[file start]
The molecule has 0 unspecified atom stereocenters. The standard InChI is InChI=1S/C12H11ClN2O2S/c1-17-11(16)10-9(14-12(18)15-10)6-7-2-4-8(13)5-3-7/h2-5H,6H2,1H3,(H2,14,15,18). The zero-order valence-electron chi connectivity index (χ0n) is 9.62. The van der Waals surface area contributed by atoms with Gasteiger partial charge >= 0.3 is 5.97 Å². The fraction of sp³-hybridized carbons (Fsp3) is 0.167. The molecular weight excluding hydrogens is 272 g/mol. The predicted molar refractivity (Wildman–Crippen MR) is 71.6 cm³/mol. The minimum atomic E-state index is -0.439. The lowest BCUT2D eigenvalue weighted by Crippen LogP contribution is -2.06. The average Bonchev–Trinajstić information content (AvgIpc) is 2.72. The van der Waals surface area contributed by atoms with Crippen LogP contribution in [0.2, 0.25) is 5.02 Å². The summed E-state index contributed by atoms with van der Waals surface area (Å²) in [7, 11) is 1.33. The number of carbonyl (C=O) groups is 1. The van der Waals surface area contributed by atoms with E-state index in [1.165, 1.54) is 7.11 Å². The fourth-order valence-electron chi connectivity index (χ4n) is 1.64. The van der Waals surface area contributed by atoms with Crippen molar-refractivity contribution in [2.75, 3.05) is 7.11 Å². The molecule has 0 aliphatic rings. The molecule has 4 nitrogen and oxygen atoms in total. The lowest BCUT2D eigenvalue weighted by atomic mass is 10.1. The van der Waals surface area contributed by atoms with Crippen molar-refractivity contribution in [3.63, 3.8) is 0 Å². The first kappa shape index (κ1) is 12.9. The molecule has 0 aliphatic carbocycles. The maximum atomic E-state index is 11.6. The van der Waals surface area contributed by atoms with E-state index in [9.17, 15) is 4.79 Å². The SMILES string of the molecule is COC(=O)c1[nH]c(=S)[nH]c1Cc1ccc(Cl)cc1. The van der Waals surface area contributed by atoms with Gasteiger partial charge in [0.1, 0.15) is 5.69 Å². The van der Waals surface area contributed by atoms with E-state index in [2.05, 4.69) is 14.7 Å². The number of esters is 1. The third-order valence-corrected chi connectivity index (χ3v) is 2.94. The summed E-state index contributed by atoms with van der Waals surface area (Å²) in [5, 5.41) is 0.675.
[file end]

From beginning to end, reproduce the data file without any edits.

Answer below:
The molecule has 0 unspecified atom stereocenters. The standard InChI is InChI=1S/C12H11ClN2O2S/c1-17-11(16)10-9(14-12(18)15-10)6-7-2-4-8(13)5-3-7/h2-5H,6H2,1H3,(H2,14,15,18). The zero-order valence-electron chi connectivity index (χ0n) is 9.62. The van der Waals surface area contributed by atoms with Gasteiger partial charge >= 0.3 is 5.97 Å². The fraction of sp³-hybridized carbons (Fsp3) is 0.167. The molecular weight excluding hydrogens is 272 g/mol. The predicted molar refractivity (Wildman–Crippen MR) is 71.6 cm³/mol. The minimum atomic E-state index is -0.439. The lowest BCUT2D eigenvalue weighted by Crippen LogP contribution is -2.06. The average Bonchev–Trinajstić information content (AvgIpc) is 2.72. The van der Waals surface area contributed by atoms with Crippen LogP contribution in [0.2, 0.25) is 5.02 Å². The summed E-state index contributed by atoms with van der Waals surface area (Å²) in [7, 11) is 1.33. The number of carbonyl (C=O) groups is 1. The van der Waals surface area contributed by atoms with E-state index in [1.165, 1.54) is 7.11 Å². The fourth-order valence-electron chi connectivity index (χ4n) is 1.64. The van der Waals surface area contributed by atoms with Crippen molar-refractivity contribution in [2.75, 3.05) is 7.11 Å². The molecule has 0 aliphatic rings. The molecule has 4 nitrogen and oxygen atoms in total. The lowest BCUT2D eigenvalue weighted by atomic mass is 10.1. The van der Waals surface area contributed by atoms with Crippen molar-refractivity contribution in [3.63, 3.8) is 0 Å². The first kappa shape index (κ1) is 12.9. The molecule has 0 aliphatic carbocycles. The maximum atomic E-state index is 11.6. The van der Waals surface area contributed by atoms with E-state index in [9.17, 15) is 4.79 Å². The SMILES string of the molecule is COC(=O)c1[nH]c(=S)[nH]c1Cc1ccc(Cl)cc1. The van der Waals surface area contributed by atoms with Gasteiger partial charge in [0.1, 0.15) is 5.69 Å². The van der Waals surface area contributed by atoms with E-state index in [2.05, 4.69) is 14.7 Å². The number of esters is 1. The third-order valence-corrected chi connectivity index (χ3v) is 2.94. The summed E-state index contributed by atoms with van der Waals surface area (Å²) in [5, 5.41) is 0.675.